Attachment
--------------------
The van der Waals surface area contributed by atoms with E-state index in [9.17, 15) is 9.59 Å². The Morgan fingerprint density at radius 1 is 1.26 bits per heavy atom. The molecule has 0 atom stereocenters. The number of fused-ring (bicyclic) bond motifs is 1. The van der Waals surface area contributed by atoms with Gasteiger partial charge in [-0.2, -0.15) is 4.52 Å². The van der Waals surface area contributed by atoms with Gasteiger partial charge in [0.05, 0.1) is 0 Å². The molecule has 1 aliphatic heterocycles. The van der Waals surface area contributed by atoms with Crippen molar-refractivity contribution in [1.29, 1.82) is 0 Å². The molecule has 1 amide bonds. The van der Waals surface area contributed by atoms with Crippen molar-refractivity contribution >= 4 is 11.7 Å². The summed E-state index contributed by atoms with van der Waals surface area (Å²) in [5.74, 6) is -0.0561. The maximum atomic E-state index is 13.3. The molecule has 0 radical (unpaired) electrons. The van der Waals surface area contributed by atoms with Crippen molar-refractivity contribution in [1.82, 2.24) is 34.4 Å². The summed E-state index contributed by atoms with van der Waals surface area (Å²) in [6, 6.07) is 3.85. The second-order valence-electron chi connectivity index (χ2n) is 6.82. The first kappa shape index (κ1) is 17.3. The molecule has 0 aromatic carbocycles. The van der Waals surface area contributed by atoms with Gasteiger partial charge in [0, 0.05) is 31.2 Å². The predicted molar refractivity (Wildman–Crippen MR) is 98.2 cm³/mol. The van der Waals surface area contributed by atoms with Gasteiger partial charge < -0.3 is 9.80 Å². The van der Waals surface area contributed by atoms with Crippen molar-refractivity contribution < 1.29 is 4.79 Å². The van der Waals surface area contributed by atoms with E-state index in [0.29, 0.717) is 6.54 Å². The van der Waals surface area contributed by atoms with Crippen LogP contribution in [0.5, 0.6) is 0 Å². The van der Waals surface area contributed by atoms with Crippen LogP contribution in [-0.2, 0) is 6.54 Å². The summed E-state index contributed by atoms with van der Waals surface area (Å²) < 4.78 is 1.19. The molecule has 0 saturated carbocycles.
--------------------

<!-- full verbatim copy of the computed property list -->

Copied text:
The van der Waals surface area contributed by atoms with E-state index in [9.17, 15) is 9.59 Å². The Morgan fingerprint density at radius 1 is 1.26 bits per heavy atom. The molecule has 0 atom stereocenters. The number of fused-ring (bicyclic) bond motifs is 1. The van der Waals surface area contributed by atoms with Gasteiger partial charge in [-0.2, -0.15) is 4.52 Å². The van der Waals surface area contributed by atoms with Gasteiger partial charge in [0.05, 0.1) is 0 Å². The molecule has 1 aliphatic heterocycles. The van der Waals surface area contributed by atoms with Crippen molar-refractivity contribution in [1.29, 1.82) is 0 Å². The molecule has 1 amide bonds. The van der Waals surface area contributed by atoms with Crippen molar-refractivity contribution >= 4 is 11.7 Å². The summed E-state index contributed by atoms with van der Waals surface area (Å²) in [5.74, 6) is -0.0561. The maximum atomic E-state index is 13.3. The molecule has 0 radical (unpaired) electrons. The van der Waals surface area contributed by atoms with Crippen molar-refractivity contribution in [1.82, 2.24) is 34.4 Å². The summed E-state index contributed by atoms with van der Waals surface area (Å²) in [6, 6.07) is 3.85. The second-order valence-electron chi connectivity index (χ2n) is 6.82. The first kappa shape index (κ1) is 17.3. The molecule has 0 aromatic carbocycles. The van der Waals surface area contributed by atoms with Gasteiger partial charge in [0, 0.05) is 31.2 Å². The predicted molar refractivity (Wildman–Crippen MR) is 98.2 cm³/mol. The van der Waals surface area contributed by atoms with Gasteiger partial charge < -0.3 is 9.80 Å². The van der Waals surface area contributed by atoms with Crippen molar-refractivity contribution < 1.29 is 4.79 Å². The van der Waals surface area contributed by atoms with E-state index in [0.29, 0.717) is 6.54 Å². The van der Waals surface area contributed by atoms with Crippen LogP contribution in [0.5, 0.6) is 0 Å². The van der Waals surface area contributed by atoms with Crippen LogP contribution in [-0.2, 0) is 6.54 Å². The summed E-state index contributed by atoms with van der Waals surface area (Å²) < 4.78 is 1.19. The molecule has 0 saturated carbocycles.